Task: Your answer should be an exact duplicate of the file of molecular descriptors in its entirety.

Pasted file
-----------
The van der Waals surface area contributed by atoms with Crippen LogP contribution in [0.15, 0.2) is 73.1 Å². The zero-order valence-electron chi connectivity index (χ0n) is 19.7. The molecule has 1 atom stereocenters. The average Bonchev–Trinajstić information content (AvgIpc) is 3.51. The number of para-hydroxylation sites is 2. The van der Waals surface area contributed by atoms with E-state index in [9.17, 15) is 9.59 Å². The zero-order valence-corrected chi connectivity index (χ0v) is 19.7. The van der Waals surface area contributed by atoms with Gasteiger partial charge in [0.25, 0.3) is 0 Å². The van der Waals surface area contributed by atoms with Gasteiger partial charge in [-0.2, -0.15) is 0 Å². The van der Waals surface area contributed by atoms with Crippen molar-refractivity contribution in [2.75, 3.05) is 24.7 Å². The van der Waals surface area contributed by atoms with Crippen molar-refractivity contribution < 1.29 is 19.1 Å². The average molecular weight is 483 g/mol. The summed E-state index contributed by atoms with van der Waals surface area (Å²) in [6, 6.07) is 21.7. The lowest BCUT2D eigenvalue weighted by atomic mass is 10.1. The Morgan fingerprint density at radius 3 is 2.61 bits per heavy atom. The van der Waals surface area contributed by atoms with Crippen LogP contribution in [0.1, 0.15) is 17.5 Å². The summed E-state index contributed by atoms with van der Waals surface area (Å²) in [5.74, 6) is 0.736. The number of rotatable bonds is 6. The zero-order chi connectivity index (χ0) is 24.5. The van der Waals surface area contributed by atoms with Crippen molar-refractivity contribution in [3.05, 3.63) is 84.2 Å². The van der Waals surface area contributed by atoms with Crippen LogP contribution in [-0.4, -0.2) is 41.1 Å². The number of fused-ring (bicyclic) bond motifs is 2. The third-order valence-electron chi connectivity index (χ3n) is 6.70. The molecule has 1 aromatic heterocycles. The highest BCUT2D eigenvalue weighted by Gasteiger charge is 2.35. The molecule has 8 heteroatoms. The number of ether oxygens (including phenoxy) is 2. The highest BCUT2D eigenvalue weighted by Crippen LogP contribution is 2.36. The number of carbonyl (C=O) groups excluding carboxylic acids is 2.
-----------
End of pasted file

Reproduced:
The van der Waals surface area contributed by atoms with Crippen LogP contribution in [0.15, 0.2) is 73.1 Å². The zero-order valence-electron chi connectivity index (χ0n) is 19.7. The molecule has 1 atom stereocenters. The average Bonchev–Trinajstić information content (AvgIpc) is 3.51. The number of para-hydroxylation sites is 2. The van der Waals surface area contributed by atoms with E-state index in [9.17, 15) is 9.59 Å². The zero-order valence-corrected chi connectivity index (χ0v) is 19.7. The van der Waals surface area contributed by atoms with Gasteiger partial charge in [0.25, 0.3) is 0 Å². The van der Waals surface area contributed by atoms with Gasteiger partial charge in [-0.2, -0.15) is 0 Å². The van der Waals surface area contributed by atoms with Crippen molar-refractivity contribution in [2.75, 3.05) is 24.7 Å². The van der Waals surface area contributed by atoms with Crippen molar-refractivity contribution < 1.29 is 19.1 Å². The average molecular weight is 483 g/mol. The summed E-state index contributed by atoms with van der Waals surface area (Å²) in [6, 6.07) is 21.7. The lowest BCUT2D eigenvalue weighted by atomic mass is 10.1. The Morgan fingerprint density at radius 3 is 2.61 bits per heavy atom. The van der Waals surface area contributed by atoms with Crippen LogP contribution in [0.1, 0.15) is 17.5 Å². The summed E-state index contributed by atoms with van der Waals surface area (Å²) in [5.74, 6) is 0.736. The number of rotatable bonds is 6. The zero-order chi connectivity index (χ0) is 24.5. The van der Waals surface area contributed by atoms with Crippen molar-refractivity contribution in [3.05, 3.63) is 84.2 Å². The van der Waals surface area contributed by atoms with Crippen LogP contribution in [-0.4, -0.2) is 41.1 Å². The number of fused-ring (bicyclic) bond motifs is 2. The third-order valence-electron chi connectivity index (χ3n) is 6.70. The molecule has 1 aromatic heterocycles. The highest BCUT2D eigenvalue weighted by Gasteiger charge is 2.35. The molecule has 8 heteroatoms. The number of ether oxygens (including phenoxy) is 2. The highest BCUT2D eigenvalue weighted by Crippen LogP contribution is 2.36. The number of carbonyl (C=O) groups excluding carboxylic acids is 2.